As we work through this process, one big puzzle will be whether our governmental institutions are up to the job. The legislative branch, in particular, has struggled with the mega-crisis. When the House of Representatives rejected the first phase of the bailout last September, the stock market lost $1 trillion in a single day. Congress couldn’t find an answer to saving the auto companies in December, and the Inauguration Day target for passing a stimulus package went by without a bill.

Meanwhile, power has slipped down Capitol Hill to the Treasury and the Fed, which are now in a tight partnership that Franklin Roosevelt and his reformers could hardly have imagined. Democrats in Congress chafed under former Vice President Dick Cheney’s campaign to strengthen the executive branch, but Congress’s struggle to keep up with the punishing pace of the economic meltdown has done more for Cheney’s campaign than Cheney himself. Unless Congress finds a way to step up effectively, the implications for the balance of power in our system could be deep and lasting.

A second big puzzle will be how to hold a vastly empowered executive branch accountable. So far, the record gives cause for worry. We’ve poured hundreds of billions of dollars into banks without knowing what they did with the money (and, in fact, without many of the banks feeling that they needed to do anything with it). The government simply hasn’t figured out how to exercise the new muscle that comes with partial ownership. It has to balance the demand to maximize the return to taxpayers against the need to avoid pushing more companies over the cliff. It has to steer private decisions without destroying private markets, and it has to right the American economy in a world where missteps are instantly and globally punished.

With Obama’s victory, we elected a candidate who was able to sail through the economic meltdown without capsizing. The “no drama Obama” approach, even if it sometimes gets mired in wonkiness, has the potential to provide a stabilizing calm. But the new president has to figure out how to right the economy without radically damaging the future of capitalism, how to make Congress a partner without losing his head of steam, how to supply trillions of stimulus dollars without crushing the next generation under unbearable debt, and how to make the entire system accountable to all of us.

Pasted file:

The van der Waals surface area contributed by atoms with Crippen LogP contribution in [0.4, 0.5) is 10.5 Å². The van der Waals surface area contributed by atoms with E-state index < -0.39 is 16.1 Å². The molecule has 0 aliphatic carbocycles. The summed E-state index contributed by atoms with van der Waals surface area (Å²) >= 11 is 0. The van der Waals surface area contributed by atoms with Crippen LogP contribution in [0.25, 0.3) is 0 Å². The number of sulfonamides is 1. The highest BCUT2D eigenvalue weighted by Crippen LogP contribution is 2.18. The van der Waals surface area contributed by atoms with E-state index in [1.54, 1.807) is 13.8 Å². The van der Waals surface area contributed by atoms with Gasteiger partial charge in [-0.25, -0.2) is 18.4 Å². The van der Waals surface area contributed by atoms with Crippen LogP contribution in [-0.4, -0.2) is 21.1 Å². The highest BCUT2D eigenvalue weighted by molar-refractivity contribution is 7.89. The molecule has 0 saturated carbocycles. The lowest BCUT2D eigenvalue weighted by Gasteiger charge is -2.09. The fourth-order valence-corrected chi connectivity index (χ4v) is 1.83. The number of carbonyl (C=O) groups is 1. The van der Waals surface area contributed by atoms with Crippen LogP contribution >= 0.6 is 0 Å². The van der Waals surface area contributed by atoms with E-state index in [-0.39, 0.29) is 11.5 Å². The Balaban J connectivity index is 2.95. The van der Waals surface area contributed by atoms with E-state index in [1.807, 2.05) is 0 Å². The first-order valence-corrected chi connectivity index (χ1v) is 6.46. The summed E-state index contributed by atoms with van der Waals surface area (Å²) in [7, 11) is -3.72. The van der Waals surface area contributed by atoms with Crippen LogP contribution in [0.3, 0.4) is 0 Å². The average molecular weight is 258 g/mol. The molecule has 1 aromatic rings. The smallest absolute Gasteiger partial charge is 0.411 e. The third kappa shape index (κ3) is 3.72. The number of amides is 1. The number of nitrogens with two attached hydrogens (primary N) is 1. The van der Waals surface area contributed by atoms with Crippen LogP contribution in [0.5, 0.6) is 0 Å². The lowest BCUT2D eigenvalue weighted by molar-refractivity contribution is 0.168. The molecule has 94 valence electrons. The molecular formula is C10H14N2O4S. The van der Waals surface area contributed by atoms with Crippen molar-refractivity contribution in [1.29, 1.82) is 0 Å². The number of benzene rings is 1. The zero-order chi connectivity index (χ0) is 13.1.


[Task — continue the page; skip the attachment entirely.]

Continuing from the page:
These dilemmas easily rise to the level of those faced by Roosevelt. How best can we face them?

Where government institutions are concerned, Congress in particular needs to become more nimble in responding to fast-changing problems. Members must push some of the partisanship aside—a tall order, for sure—to focus on the pressing economic issues. And it needs to put a much higher priority on oversight, so it can track what is happening with the trillions of dollars we are spending and hold everyone—the executive branch and private companies—accountable for the results, or lack of them.

Accountability is also a thorny issue. Problems are changing far too quickly for us to rely on our usual tools of laws, rules, and reports. We need an accountability system that moves from process to information. The crucial imperative is to gather real-time data on what’s happening with all this cash, and use it to drive an ongoing debate about the new social contract we’re writing.

Those are two big steps—shifting Congress from sharp-elbowed lawmaking to results-focused oversight, and moving the money trail from the shadowy back rooms to the bright light of transparency. I like to think of these as the steps that the always-pragmatic Benjamin Franklin would take if he woke up today to tackle the crisis.

In Franklin’s time, and at other moments in American history, the federal government’s relationships with the private sector, with state and local governments, and with the rest the world have shifted like tectonic plates. Not since the Depression have all three of these plates shifted at once. So if it feels like an earthquake, that’s precisely what’s happening. While such temblors are scary, American democracy has proved resilient so far. Obama’s challenge—and ours—is whether we’re smart and nimble enough to tackle the current earthquake by forming the next government of the United States.

Donald F. Kettl is the Robert A. Fox Leadership Professor and a fellow at the National Academy of Public Administration. He is the author of The Next Government of the United States: Why Our Institutions Fail Us and How to Fix Them (W.W. Norton, 2009).
  ©2009 The Pennsylvania Gazette
Last modified 3/03/09